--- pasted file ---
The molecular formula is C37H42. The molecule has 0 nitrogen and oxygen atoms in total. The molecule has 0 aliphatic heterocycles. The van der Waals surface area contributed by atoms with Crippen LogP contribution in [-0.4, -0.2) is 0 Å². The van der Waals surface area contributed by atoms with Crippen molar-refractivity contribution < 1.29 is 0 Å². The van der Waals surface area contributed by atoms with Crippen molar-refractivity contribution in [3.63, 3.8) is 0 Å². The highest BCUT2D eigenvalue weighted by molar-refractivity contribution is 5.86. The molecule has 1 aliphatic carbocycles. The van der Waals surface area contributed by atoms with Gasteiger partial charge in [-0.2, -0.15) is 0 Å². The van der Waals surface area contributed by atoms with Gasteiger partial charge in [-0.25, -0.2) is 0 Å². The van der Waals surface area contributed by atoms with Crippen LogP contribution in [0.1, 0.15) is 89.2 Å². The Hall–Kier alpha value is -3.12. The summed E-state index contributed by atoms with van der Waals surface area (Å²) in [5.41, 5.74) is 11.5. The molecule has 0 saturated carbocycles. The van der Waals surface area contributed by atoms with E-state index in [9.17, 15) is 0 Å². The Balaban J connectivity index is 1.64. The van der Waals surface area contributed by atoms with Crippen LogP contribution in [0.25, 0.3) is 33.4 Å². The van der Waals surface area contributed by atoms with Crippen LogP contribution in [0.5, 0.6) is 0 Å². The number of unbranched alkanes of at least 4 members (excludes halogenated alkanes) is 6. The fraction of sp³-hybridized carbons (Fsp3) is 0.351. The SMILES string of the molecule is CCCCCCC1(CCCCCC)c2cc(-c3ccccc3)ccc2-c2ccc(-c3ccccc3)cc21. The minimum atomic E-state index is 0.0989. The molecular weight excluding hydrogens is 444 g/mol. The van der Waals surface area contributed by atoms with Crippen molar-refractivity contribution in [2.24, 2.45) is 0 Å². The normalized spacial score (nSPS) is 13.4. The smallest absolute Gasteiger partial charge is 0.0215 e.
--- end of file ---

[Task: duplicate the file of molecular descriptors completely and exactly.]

The molecular formula is C37H42. The molecule has 0 nitrogen and oxygen atoms in total. The molecule has 0 aliphatic heterocycles. The van der Waals surface area contributed by atoms with Crippen LogP contribution in [-0.4, -0.2) is 0 Å². The van der Waals surface area contributed by atoms with Crippen molar-refractivity contribution < 1.29 is 0 Å². The van der Waals surface area contributed by atoms with Crippen molar-refractivity contribution in [3.63, 3.8) is 0 Å². The highest BCUT2D eigenvalue weighted by molar-refractivity contribution is 5.86. The molecule has 1 aliphatic carbocycles. The van der Waals surface area contributed by atoms with Gasteiger partial charge in [-0.2, -0.15) is 0 Å². The van der Waals surface area contributed by atoms with Gasteiger partial charge in [-0.25, -0.2) is 0 Å². The van der Waals surface area contributed by atoms with Crippen LogP contribution in [0.1, 0.15) is 89.2 Å². The Hall–Kier alpha value is -3.12. The summed E-state index contributed by atoms with van der Waals surface area (Å²) in [5.41, 5.74) is 11.5. The molecule has 0 saturated carbocycles. The van der Waals surface area contributed by atoms with E-state index in [9.17, 15) is 0 Å². The Balaban J connectivity index is 1.64. The van der Waals surface area contributed by atoms with Crippen LogP contribution in [0.25, 0.3) is 33.4 Å². The van der Waals surface area contributed by atoms with Crippen LogP contribution in [0.5, 0.6) is 0 Å². The number of unbranched alkanes of at least 4 members (excludes halogenated alkanes) is 6. The fraction of sp³-hybridized carbons (Fsp3) is 0.351. The SMILES string of the molecule is CCCCCCC1(CCCCCC)c2cc(-c3ccccc3)ccc2-c2ccc(-c3ccccc3)cc21. The minimum atomic E-state index is 0.0989. The molecular weight excluding hydrogens is 444 g/mol. The van der Waals surface area contributed by atoms with Crippen molar-refractivity contribution in [2.24, 2.45) is 0 Å². The normalized spacial score (nSPS) is 13.4. The smallest absolute Gasteiger partial charge is 0.0215 e.